Did you catch the recent CNN.com story about GOP leaders vying for the Republican National Committee chairmanship and turning to Twitter to air their views and gain support?
CNN reporter Alexander Mooney praised President-elect Barack Obama for "he appeared to revolutionize the way technology could be integrated into every facet of a campaign -- from fundraising to media outreach to voter mobilization."
The Republican Party is playing catch-up, hoping to compete with Democrats in the next two pivotal election cycles.
"It would be suicide for the Republican Party and conservatives to not aggressively embrace technology," said Matt Lewis, a writer for the conservative Web site Townhall.com. "The world is dramatically changing in the way people get their information and the way they communicate -- the party needs to change with it."
It's great that CNN uses internal links pointing to keywords within topics.cnn.com, which supports search engine optimization and enables readers to click into in-depth reports, but the online media giant fails to use external links.
The six declared candidates all keep active on Twitter, along with Facebook and a host of other sites, seemingly caught in an at-times comedic contest of who possesses the most online bona fides.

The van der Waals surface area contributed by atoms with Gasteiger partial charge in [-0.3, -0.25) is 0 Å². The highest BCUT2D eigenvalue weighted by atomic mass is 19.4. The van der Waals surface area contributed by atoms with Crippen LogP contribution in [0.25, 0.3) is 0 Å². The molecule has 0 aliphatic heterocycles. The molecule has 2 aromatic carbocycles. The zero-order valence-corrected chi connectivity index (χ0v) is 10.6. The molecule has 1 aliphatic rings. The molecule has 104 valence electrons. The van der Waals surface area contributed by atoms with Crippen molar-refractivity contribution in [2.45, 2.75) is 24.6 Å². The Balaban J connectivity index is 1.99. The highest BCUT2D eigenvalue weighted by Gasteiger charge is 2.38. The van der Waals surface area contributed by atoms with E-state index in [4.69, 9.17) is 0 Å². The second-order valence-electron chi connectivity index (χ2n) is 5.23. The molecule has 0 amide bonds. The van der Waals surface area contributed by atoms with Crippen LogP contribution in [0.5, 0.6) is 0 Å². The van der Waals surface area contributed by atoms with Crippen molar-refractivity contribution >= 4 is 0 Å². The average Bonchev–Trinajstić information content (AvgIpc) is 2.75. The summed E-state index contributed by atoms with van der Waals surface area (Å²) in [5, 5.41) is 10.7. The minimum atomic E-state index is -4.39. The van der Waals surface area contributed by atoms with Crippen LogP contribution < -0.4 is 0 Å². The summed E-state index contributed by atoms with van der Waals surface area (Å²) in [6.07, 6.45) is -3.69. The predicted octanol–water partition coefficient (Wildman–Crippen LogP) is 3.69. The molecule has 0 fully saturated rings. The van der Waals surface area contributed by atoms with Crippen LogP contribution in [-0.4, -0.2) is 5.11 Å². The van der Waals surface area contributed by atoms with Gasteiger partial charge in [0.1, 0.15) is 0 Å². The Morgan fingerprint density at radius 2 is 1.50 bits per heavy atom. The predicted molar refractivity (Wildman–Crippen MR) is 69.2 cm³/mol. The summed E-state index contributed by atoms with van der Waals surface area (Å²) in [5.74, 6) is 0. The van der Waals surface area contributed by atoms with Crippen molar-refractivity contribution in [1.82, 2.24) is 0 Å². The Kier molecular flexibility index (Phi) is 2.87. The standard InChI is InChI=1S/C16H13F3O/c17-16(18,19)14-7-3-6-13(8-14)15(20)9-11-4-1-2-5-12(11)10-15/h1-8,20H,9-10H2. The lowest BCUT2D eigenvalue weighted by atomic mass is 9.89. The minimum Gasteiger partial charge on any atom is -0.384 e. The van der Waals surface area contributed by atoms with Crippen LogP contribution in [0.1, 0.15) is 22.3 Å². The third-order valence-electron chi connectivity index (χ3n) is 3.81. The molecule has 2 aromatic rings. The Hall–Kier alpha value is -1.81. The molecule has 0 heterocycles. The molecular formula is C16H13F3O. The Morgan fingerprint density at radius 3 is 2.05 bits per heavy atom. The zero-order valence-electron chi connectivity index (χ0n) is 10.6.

It's a clear sign the candidates know that the party is in need of a technology overhaul, said Patrick Ruffini, an online Republican strategist and veteran of President Bush's 2000 campaign and the RNC.
Again, why not link to @PatrickRuffini on Twitter?
Moreover, why not include links (or even in-text profile names) for the various candidates on Twitter?
- Saul Anuzis, Michigan Republican chair: @sanuzis
- Ken Blackwell, former Ohio Secretary of State: @kenblackwell
- Katon Dawson, South Carolina Republican chair: @katondawson
- Chip Saltsman, former Tennessee Republican chair: @chipsaltsman
- Michael Steele, former Maryland lieutenant governor: @steele4chair
- Jim Duncan, current RNC chairman: @RNC
By clicking their Twitter links, I can see the candidates are replying to people, retweeting others, and engaging with the American people. I wish I could say the same for @barackobama during the campaign, where every tweet was a broadcasted message pointing to a press release. How boring!
At a time when politicians on both sides of the aisle are using Twitter, it's crucial that mass media link to their profiles to better inform society. Bloggers are doing the linking; shouldn't traditional online journalists, too?
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